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The Mourid Brotherhood

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Amadou Bamba was buried in 1927 at the great mosque in Touba, the holy city of Mouridism and the heart of the Mouride movement. After his death Bamba has been succeeded by his descendants as hereditary leaders of the brotherhood with absolute authority over the followers. The leader (caliph) of the Mouride brotherhood is known as the Grand Marabout and has his seat in Touba. The caliphs up to Saliou have all been sons of Bamba, starting with his oldest son:

* Serigne Mouhamadou Moustapha Mbacké (1927)
* Serigne Mouhamadou Fallilou Mbacké (1945)
* Serigne Abdoul Ahad Mbacké, (1968)
* Serigne Abdou Khadre Mbacké, (1989)
* Serigne Saliou Mbacké (born in 1915), caliph from 1990 until he passed away on 28 December 2007
* Serigne Mouhamadou Lamine Bara Mbacké, current caliph and first grandson of the Ahmadou Bamba to become caliph

The Grand Marabout is a direct descendant of Amadou Bamba himself and is considered the spiritual leader of all Mourides. There is a descending hierarchy of lower-rank marabouts, each with a regional following.

Mouride beliefs

Amadou Bamba is considered a "renewer" (mujaddid in Arabic) of Islam by his followers, citing a hadith that implies that God will send renewers of the faith every 100 years. The members of all the Senegalese brotherhoods claim that their founders were such renewers. The Mouride beliefs are based on Qur'anic and Sufi traditions and influenced by the Qadiriyya and Tijaan brotherhoods, as well as the Islamic scholar Al-Ghazali.

Mourides sometimes call their order the "Way of Imitation of the Prophet". Parents sometimes send their sons to live with the marabout as Talibes rather than giving them a conventional education. These boys receive Islamic training and are instilled with the doctrine of hard work.

Some Muslims consider the Mourides' extreme adulation of Amadou Bamba, and his lineage of successors, to be blasphemous, claiming the latter gets more attention than the Prophet Muhammad, and that Touba is ranked over Mecca.

Modern following

Mural on a wall in Dakar, Senegal, showing Amadou Bamba, Ibra Fall and Malick Sy.
Ibra Fall



Because of their emphasis on work the Mouride brotherhood is economically well-established in parts of Africa, especially in Senegal and The Gambia. In Senegal the brotherhood controls significant sections of the nation's economy, for example the transportation sector and the peanut plantations. Ordinary followers donate part of their income to the Mouridiya.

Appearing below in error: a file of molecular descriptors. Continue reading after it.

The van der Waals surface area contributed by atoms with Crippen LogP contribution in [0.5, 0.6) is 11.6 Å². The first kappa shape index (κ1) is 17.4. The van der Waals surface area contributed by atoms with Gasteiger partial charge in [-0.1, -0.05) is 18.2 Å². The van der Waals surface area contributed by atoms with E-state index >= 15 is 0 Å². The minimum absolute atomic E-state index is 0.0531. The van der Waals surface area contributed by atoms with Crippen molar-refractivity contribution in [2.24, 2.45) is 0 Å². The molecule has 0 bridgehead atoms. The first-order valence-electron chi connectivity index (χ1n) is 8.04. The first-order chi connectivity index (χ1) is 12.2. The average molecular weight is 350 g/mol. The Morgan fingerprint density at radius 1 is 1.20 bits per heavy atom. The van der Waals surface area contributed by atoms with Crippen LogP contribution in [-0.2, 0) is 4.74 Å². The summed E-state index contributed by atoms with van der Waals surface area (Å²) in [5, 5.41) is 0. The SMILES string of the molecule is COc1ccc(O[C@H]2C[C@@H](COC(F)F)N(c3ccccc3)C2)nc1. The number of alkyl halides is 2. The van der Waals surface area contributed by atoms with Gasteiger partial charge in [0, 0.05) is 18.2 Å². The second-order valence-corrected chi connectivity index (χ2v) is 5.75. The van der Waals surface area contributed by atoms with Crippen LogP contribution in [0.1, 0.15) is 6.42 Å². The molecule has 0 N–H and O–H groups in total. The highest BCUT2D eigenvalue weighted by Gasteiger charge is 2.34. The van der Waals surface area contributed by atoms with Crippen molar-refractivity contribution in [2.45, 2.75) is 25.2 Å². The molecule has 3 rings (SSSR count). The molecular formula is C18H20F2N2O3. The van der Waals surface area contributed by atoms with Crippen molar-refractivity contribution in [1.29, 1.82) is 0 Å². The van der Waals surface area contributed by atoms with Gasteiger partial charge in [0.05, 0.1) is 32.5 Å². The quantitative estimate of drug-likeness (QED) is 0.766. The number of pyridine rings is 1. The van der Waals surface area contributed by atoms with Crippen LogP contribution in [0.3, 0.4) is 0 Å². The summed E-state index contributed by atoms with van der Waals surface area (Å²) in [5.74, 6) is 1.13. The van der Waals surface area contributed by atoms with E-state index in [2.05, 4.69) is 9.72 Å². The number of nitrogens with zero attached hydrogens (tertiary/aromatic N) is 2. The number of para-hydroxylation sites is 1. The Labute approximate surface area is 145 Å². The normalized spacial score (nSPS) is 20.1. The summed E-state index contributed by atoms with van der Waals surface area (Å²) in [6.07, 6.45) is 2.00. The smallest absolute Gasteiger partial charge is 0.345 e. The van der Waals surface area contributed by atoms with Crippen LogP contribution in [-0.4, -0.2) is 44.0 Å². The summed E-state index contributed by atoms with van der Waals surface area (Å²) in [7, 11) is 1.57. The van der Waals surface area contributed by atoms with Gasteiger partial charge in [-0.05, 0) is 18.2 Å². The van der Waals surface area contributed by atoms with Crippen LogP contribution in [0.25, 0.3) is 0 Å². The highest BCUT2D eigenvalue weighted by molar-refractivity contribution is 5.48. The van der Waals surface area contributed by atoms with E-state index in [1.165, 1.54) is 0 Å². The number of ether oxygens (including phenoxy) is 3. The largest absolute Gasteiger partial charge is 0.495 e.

The Mouride brotherhood has been courted by Senegalese politicians over the years. Recent prominent Mourides include Abdoulaye Wade who is the current president of Senegal and a devout Mouride. The day after his election in 2000 Wade travelled to Touba to seek the blessing of the Grand Marabout, Serigne Saliou Mbacke.
Further information: Muslim brotherhoods of Senegal and Islam in Senegal

Influence outside Senegal

The brotherhood has a sizeable representation in certain large cities in Europe and the United States. Most of these cities with a large Senegalese immigrant population have a Keur Serigne Touba (Residence of the Master of Touba), a seat for the community which accommodates meetings and prayers while also being used as a provisional residence for newcomers. In Paris and New York City, a large number of the Mouride followers are small street merchants. They send large sums of money back to the brotherhood leaders in Touba.

In 2004 Senegalese musician Youssou N'Dour released his Grammy Award winning album Egypt, which documents his Mouride beliefs and retells the story of Amadou Bamba and the Mouridiya.

Baye Fall

One famous disciple of Bamba, Ibra Fall, was known for his dedication to God, and considered work as a form of adoration. Amadou Bamba finally decided that Ibra Fall should show his dedication to God purely through manual labor. Ibra Fall founded a sub-group of the Mouride brotherhood called the Baye Fall (Baay Faal in Wolof), many of whom substitute hard labor and dedication to their marabout for the usual Muslim pieties like prayer and fasting.

Sheikh Ibrahima Fall was one of the first of Amadou Bamba's disciples and one of the most illustrious. He catalysed the Mouride movement and led all the labour work in the Mouride brotherhood. Fall reshaped the relation between Mouride Talibes (Mouride disciples) and their guide, Amadou Bamba. Fall instituted the culture of work among Mourides with his concept of Dieuf Dieul, ("you reap what you sow").Ibra Fall helped Sheikh Amadou Bamba to expand Mouridism, in particular with Fall's establishment of the Baye Fall movement. For this contribution, Serigne Fallou, the 2nd Caliph after Amadou Bamba, named him "Lamp Fall" (the light of Mouridism). In addition, Ibrahima Fall earned the title of Babul Mouridina, "the entrance in Mouridism."

The members of the Baye Fall dress in colorful ragged clothes, wear their hair in dreadlocks which are called ndiange or 'strong hair' , carry clubs, and act as security guards in the annual Grand Magal pilgrimages to Touba. Baye Fall are unusual in that some of them freely drink alcohol and smoke cannabis, things forbidden by orthodox Islam and in the city of Touba as well. In modern times the hard labor is often replaced by members roaming the streets asking for financial donations for their marabout.



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